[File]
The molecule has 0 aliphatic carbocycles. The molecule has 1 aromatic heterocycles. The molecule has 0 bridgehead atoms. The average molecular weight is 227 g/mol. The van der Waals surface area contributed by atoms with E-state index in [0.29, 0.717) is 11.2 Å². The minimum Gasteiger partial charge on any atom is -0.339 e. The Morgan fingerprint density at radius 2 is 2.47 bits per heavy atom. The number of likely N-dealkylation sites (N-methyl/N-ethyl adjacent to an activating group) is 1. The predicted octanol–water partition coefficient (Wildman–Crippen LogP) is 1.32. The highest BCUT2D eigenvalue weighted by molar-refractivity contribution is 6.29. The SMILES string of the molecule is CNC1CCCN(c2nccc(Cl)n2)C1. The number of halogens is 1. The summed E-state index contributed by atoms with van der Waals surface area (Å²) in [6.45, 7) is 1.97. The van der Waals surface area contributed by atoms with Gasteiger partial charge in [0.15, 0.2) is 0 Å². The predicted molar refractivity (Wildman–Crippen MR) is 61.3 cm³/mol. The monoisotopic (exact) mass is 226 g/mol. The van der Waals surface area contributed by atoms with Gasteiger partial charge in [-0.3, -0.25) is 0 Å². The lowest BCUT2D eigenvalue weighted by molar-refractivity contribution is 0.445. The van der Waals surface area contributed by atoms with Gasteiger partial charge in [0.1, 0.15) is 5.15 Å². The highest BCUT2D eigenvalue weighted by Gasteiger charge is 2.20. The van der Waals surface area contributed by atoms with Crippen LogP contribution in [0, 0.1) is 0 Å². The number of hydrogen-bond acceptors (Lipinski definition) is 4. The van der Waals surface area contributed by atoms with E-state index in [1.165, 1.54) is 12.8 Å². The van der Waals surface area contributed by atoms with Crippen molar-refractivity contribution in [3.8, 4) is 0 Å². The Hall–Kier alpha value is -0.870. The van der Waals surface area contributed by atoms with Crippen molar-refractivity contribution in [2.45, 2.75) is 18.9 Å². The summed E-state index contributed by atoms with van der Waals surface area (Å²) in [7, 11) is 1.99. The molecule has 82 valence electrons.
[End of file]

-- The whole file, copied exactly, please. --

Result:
The molecule has 0 aliphatic carbocycles. The molecule has 1 aromatic heterocycles. The molecule has 0 bridgehead atoms. The average molecular weight is 227 g/mol. The van der Waals surface area contributed by atoms with E-state index in [0.29, 0.717) is 11.2 Å². The minimum Gasteiger partial charge on any atom is -0.339 e. The Morgan fingerprint density at radius 2 is 2.47 bits per heavy atom. The number of likely N-dealkylation sites (N-methyl/N-ethyl adjacent to an activating group) is 1. The predicted octanol–water partition coefficient (Wildman–Crippen LogP) is 1.32. The highest BCUT2D eigenvalue weighted by molar-refractivity contribution is 6.29. The SMILES string of the molecule is CNC1CCCN(c2nccc(Cl)n2)C1. The number of halogens is 1. The summed E-state index contributed by atoms with van der Waals surface area (Å²) in [6.45, 7) is 1.97. The van der Waals surface area contributed by atoms with Gasteiger partial charge in [0.15, 0.2) is 0 Å². The predicted molar refractivity (Wildman–Crippen MR) is 61.3 cm³/mol. The monoisotopic (exact) mass is 226 g/mol. The van der Waals surface area contributed by atoms with Gasteiger partial charge in [-0.3, -0.25) is 0 Å². The lowest BCUT2D eigenvalue weighted by molar-refractivity contribution is 0.445. The van der Waals surface area contributed by atoms with Gasteiger partial charge in [0.1, 0.15) is 5.15 Å². The highest BCUT2D eigenvalue weighted by Gasteiger charge is 2.20. The van der Waals surface area contributed by atoms with Crippen LogP contribution in [0, 0.1) is 0 Å². The number of hydrogen-bond acceptors (Lipinski definition) is 4. The van der Waals surface area contributed by atoms with E-state index in [1.165, 1.54) is 12.8 Å². The van der Waals surface area contributed by atoms with Crippen molar-refractivity contribution in [3.8, 4) is 0 Å². The Hall–Kier alpha value is -0.870. The van der Waals surface area contributed by atoms with Crippen molar-refractivity contribution in [2.45, 2.75) is 18.9 Å². The summed E-state index contributed by atoms with van der Waals surface area (Å²) in [7, 11) is 1.99. The molecule has 82 valence electrons.